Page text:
The digital review | (digital) performance

Reconstructing Stuart Moulthrop’s Victory Garden

By Dene Grigar Director, Electronic Literature Lab

When I first discussed with Stuart Moulthrop the possibility of reconstructing his hypertext novel, Victory Garden (1991), he was not interested. In his artist statement for the exhibition Kathi Inman Berens and I mounted at the Library of Congress in 2013 Moulthrop provides a clue why: The novel was built for a specific type of experience that had been superseded by color, graphics, sound, animation, and touch and, so, may not be of interest to today’s audience. No amount of cajoling could convince him otherwise, not even when I showed him evidence that the novel has been the subject of 100 books, essays, and theses and dissertations over the last 30 years, close to 40% of which produced during the last 13 when the work was not even accessible to the public. [1] It was only when he saw the reconstruction my lab did for Richard Holeton’s Figurski at Findhorn on Acid in 2021 that he was convinced it was time to resurrect Victory Garden, and he asked us to help him with the project.

A year later Victory Garden 2022 was completed and available as an archival web-based version. Though he started the project thinking he would stay close the original version created with Storyspace and published by Eastgate Systems, Inc., he changed his mind once the project began. In the 2022 version, the writing and textlinks remain largely the same, but the interface varies dramatically from the original. As he states in the “Preface” to the work, readers will recognize the default Paths, the Labyrinth, and the Map but will find a new navigational structure that includes what he calls “Streams,” or “sequences of pages that present scenes, events, and riffs. . . as discrete units” (Moulthrop). [2] There are 43 Streams presented, functioning much like book chapters from which readers can choose for navigating the work. Besides the full color interface and over 50 images created by the artist, another feature that should stand out for those who remember the work is the striking menu, evoking the Storyspace toolbar, that gives easy access to the schematic map, Streams, navigation through the Streams and Paths, and restart. Those who fondly remember what a Janespace is and wonder if translating Victory Garden from Storyspace, where it originated, to HTML [3] would retain this quirky feature, the answer is yes. You are challenged to find it. Moulthrop also included an easter egg, a lexia called “Machine.” Find either of these for a reward. [4]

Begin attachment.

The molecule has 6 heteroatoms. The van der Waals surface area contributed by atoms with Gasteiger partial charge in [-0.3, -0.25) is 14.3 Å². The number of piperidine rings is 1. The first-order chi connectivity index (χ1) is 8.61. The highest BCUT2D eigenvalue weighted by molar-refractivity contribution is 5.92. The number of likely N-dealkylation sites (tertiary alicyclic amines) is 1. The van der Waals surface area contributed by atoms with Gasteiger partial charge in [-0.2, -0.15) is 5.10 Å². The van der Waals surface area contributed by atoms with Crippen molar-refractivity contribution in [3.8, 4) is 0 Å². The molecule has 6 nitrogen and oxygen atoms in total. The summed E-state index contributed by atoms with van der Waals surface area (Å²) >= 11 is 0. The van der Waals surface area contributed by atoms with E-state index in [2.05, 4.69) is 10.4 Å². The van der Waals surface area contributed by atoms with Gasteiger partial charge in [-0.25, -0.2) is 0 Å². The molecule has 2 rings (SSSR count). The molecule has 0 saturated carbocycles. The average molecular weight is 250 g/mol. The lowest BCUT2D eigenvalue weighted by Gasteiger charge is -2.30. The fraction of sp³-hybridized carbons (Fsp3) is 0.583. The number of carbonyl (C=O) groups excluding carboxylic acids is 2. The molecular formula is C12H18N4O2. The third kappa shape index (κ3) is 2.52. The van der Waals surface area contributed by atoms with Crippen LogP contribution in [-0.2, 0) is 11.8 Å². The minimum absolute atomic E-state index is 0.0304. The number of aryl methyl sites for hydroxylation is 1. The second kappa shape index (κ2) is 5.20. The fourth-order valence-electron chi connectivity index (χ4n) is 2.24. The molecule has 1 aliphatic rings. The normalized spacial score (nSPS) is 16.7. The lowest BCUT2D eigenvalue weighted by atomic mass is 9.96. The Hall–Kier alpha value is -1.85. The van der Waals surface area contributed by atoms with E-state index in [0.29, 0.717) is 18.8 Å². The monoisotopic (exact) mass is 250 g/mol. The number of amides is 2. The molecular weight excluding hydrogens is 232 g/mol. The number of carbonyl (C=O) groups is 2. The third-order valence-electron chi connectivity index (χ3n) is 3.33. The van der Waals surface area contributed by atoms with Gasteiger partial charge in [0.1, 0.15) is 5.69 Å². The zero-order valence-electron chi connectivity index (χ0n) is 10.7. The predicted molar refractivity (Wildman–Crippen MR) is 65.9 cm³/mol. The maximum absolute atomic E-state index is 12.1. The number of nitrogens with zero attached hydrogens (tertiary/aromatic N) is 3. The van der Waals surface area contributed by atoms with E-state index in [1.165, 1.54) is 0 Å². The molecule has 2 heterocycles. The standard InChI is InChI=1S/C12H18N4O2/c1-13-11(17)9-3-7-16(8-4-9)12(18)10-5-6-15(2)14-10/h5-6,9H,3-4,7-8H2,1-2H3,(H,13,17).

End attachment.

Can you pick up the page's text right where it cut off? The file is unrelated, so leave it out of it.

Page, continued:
Moulthrop conceptualized the new version, coded it, and produced the images for it. Assisting him from the Electronic Literature Lab were Arlo Ptolemy, who served as the Project Manager and Quality Assurance Tester. Andrew Thompson helped with coding and interface and created the element for the logo. Holly Slocum, the lab’s Senior Designer, was the Front-End Designer for the project. Austin Gohl, a spring graduate of the Creative Media & Digital Culture Program, designed the archival website that hosts the game for his capstone project.


[1] I document the use of Victory Garden in theses, dissertations, articles, and books from around the world in “The Persistence of Genius: The Case for Stuart Moulthrop’s Victory Garden” in Rebooting Electronic Literature: Volume 3. August 2020. DOI:

[2] See Moulthrop’s “Preface” at

[3] Mariusz Pisarski and I argue in our forthcoming book, The Challenges of Born-Digital Fiction: Editions, Translations, and Emulations, for Cambridge University Press that reconstructions like the lab undertook for Holeton’s and Moulthrop’s novels constitute what we call, media translation-that is, the transformation of a work, potentially, between formats, software, platforms, hardware, computer languages, and/or digital qualities in a way that impacts the human experience with such works. It may or may not involve linguistic transformation, but always the underlying code is affected and may or may not result in changes to functionality and presentation.

[4] Your name will be emblazoned in glory on the archival site.